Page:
Author of Soul Therapy, a Game of Intuition

     Jean Quintana PictureConsider taking on the task of writing an essay using a limited number of words, say 700 words for instance. Maybe it’s a contest about writing well. The rules are quite clear and concise. Then there are the other rules, you know, the “rules of thumb”; Know something about what you are writing about, forget about any limitations regarding the word count, and edit, edit, edit.

The first rule of thumb is to know something about what you are writing about. Do your research. Research is vital to a good story. You must have some knowledge or personal experience to draw from when searching for the right words to use which might convey an idea, or factually report on the truth as you see it. If you’ve decided to write something which you’re intending to express your personal point of view, your experience or knowledge regarding the subject could make you an expert even if after doing the research and acquainting yourself with the facts you honestly choose to base your opinions on emotional rather than a rational point of reasoning.

The second rule of thumb is to forget about any limitations regarding the number of words or even how you express yourself. Write three times the number of words you need. Just do it. Just start and keep going until you have nothing left to say on the subject or you think you have come to the end of the story. This is the easy part. Pour yourself out onto the page.

The third rule of thumb is edit, edit and edit again. Make sure you fully understand that after all the editing you do before you submit your article or manuscript it is possible that it will get edited yet again. Do not take this personal. I liken it to raising a child; it takes a village.

A really good story has a beginning that hooks you with a promise to give you more and take you on an adventure in your mind. The middle is important keeping your interest, imparting integral information leading you to anticipate the end or to discover what happens next. The middle supports the beginning and prepares you for the possible outcome. The ending must culminate in tying all the loose threads together in a way that makes sense so as to elicit a specific response or inform the reader. Your story must come full circle, happy ending or not. It must make sense no matter how outrageous the tale. In the end even the most outrageous tale must be based on the possibility of reality.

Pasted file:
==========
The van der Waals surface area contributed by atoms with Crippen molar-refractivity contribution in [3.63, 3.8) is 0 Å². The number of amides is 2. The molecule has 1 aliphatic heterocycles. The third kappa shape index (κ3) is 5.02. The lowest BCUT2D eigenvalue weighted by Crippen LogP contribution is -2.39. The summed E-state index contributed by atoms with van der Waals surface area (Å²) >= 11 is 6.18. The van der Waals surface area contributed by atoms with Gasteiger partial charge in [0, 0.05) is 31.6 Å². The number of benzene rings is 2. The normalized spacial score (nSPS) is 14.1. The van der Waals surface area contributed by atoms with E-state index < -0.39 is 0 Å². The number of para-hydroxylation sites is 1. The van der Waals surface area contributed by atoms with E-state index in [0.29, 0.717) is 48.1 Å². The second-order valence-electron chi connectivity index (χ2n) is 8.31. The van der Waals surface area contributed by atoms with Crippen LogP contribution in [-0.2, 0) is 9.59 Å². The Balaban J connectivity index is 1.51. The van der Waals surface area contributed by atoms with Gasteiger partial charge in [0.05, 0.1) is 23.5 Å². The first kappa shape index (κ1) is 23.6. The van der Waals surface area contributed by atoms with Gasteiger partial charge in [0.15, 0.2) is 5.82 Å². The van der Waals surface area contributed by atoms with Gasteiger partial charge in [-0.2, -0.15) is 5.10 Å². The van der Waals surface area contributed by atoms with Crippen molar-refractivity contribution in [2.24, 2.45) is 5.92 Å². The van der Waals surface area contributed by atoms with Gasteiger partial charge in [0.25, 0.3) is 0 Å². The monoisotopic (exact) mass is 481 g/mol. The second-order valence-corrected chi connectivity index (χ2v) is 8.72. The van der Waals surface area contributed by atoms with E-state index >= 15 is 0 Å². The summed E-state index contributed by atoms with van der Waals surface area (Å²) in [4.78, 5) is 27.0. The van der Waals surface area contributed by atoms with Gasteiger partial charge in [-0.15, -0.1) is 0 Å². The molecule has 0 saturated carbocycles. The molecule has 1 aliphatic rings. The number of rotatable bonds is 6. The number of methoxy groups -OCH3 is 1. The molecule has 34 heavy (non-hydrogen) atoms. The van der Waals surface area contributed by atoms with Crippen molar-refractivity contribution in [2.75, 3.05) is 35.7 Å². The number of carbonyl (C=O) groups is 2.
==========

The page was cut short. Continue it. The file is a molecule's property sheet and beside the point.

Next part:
I read somewhere that it’s not what a book says that makes it important or a good read but what a book does, meaning it’s what happens in the mind of the reader as a result of the reading. The question to ask yourself is; how does it make you feel or what do you think about what you just read?

A good story for me is when I am totally enthralled with what I am writing about at that moment so I can truly say I liked it while I was writing it. I liked it even better all through the editing phase making the necessary changes and when, after taking a deep breath, it was finally completed, finished, done, I still liked it. I liked it when I read it again and I liked it best while reading it out loud to my friends who are used to me using them as my personal sounding boards and research/feedback machines, and they all liked it too. And, alas, after reading it again to myself for the umpteenth time before submission, I still love  the topic, I’m happy with the flow and the sentiment I was able to impart, well then, I know I’ve done my best and in my mind It’s a job well done.

That being said, there are other things to consider while honing your craft such as the proper use of the English language, grammar, spelling and punctuation.  Motivation can be a double edge sword. It’s an essential tool to have in your arsenal but if you can’t find it, we call that writers’ block. Personal responsibility how you convey the sharing of words reveals your authentic self and gives you your voice. Your words can denote a tone which translates a feeling while describing a scene in delectable detail. In turn a truth is revealed, an idea conveyed or an emotion has been evoked.  What else can you ask of a good read?

By Jean Quintana

 

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